The nice part about doing it this way is that I can see how many actual "scenes" I need to create as well as how many characters I need. This brainstorming works best for me if I am developing a more linear scenario. If I am using one or two basic screens, and developing most of the interactivity into those, I would use a different concept. What ways do you use? Next post: Prototyping an eLearning Project

Tuesday, June 5, 2012

eLearning Design Process

My Mosaic Learning Design Process is in Beta!
I am intrigued about the methods behind creative and effective eLearning. It seems as though everyone I admire and respect uses some sort of iterative process. Allen Interactions uses SAVVY, Cathy Moore suggests Action Mapping and many others are beginning to use Agile Design. This got me thinking about how important it is to develop learning through a technique that incorporates tweaking and testing along the way. For all of you (current and former) classroom teachers out there, have you ever designed a lesson and had it work perfectly the first time you taught it? I never did. Good instructional designers might argue that my lesson probably had some holes in it. I have to agree--it did, and testing it in front of a group of students was the fastest way to figure out the holes. When designing great eLearning (or any learning, in fact), if testing and iterations can be worked into the process, the client will have a much better idea of what the product will look like in the end. 
I've been playing around with an approach that I like to call Mosaic Learning Design. It came about when I realized that when I design a learning event or product, my process isn't always linear. In the background, I am moving toward completion, but all around that progression, there are spatters of thoughts, activities, and re-imaginings that amp up the end product. I didn't mean to call it a Mosaic process--when I began to put my ideas down on paper, it originally resembled a flow chart. As I began to brainstorm in different colors, however, it turned into a mosaic. Some of this has been tested, but I won't deny that it's in Beta right now! I also won't disagree that many of these ideas sound familiar because all of the leaders in this industry have proven that this is a good way to go. Mosaic Learning Design owes them a great debt.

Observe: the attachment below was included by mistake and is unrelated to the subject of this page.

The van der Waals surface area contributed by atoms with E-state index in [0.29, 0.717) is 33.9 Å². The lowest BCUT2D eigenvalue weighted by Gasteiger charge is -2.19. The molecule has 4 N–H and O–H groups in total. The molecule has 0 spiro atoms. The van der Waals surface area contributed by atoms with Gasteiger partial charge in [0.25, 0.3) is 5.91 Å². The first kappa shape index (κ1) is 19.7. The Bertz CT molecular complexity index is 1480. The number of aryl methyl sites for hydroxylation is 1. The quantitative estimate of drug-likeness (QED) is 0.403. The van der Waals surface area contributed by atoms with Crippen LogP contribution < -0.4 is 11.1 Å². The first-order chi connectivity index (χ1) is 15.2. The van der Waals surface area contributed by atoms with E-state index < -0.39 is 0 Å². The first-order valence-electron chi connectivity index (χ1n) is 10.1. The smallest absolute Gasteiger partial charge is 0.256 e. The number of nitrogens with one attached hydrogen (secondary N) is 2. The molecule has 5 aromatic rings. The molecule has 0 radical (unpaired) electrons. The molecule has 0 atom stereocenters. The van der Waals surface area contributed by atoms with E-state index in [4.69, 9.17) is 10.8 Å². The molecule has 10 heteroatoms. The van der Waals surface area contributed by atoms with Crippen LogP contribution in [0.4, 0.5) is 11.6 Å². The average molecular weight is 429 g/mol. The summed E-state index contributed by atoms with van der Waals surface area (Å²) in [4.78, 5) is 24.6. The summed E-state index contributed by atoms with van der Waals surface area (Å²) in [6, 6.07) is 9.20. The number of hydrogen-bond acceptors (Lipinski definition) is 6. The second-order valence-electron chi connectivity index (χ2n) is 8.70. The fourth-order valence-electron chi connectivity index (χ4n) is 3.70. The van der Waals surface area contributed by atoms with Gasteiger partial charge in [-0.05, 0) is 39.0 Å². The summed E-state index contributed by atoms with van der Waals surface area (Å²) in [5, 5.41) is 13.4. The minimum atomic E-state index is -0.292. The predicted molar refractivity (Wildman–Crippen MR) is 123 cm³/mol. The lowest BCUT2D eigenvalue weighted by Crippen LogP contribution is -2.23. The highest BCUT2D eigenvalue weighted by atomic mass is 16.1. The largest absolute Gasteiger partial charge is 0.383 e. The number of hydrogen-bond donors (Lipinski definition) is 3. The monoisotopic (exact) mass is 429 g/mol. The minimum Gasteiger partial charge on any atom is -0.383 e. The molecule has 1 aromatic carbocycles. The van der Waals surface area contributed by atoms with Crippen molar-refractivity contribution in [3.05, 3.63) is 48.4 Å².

Saturday, June 2, 2012

eLearning Goes Mainstream?

Mainstream eLearning
I was messing around on my computer last night, and I came across a great example of self-directed, interactive eLearning from a surprising source: InStyle Magazine! What started off as a brief curiosity soon turned into an obsession to become a superstylist to the stars. Although I didn't agree with some of the style choices, this I soon found that I had jumped into this "game" and had been "playing" for at least twenty minutes. When I woke up this morning, I realized I had a better idea of how I should match my purse to my outfit. What was it about this simple game that made it successful? I think it followed most of my eLearning rules (stolen from Allen Interactions): Context, Challenge, Activity, Feedback). Yes, the context was a bit vague (become an "Fashion Pro!"), but the feedback was excellent, and the level of challenge was perfect for me--every time I thought I had figured out the answer, the "game" added another subtly like texture. Try it and see what you think!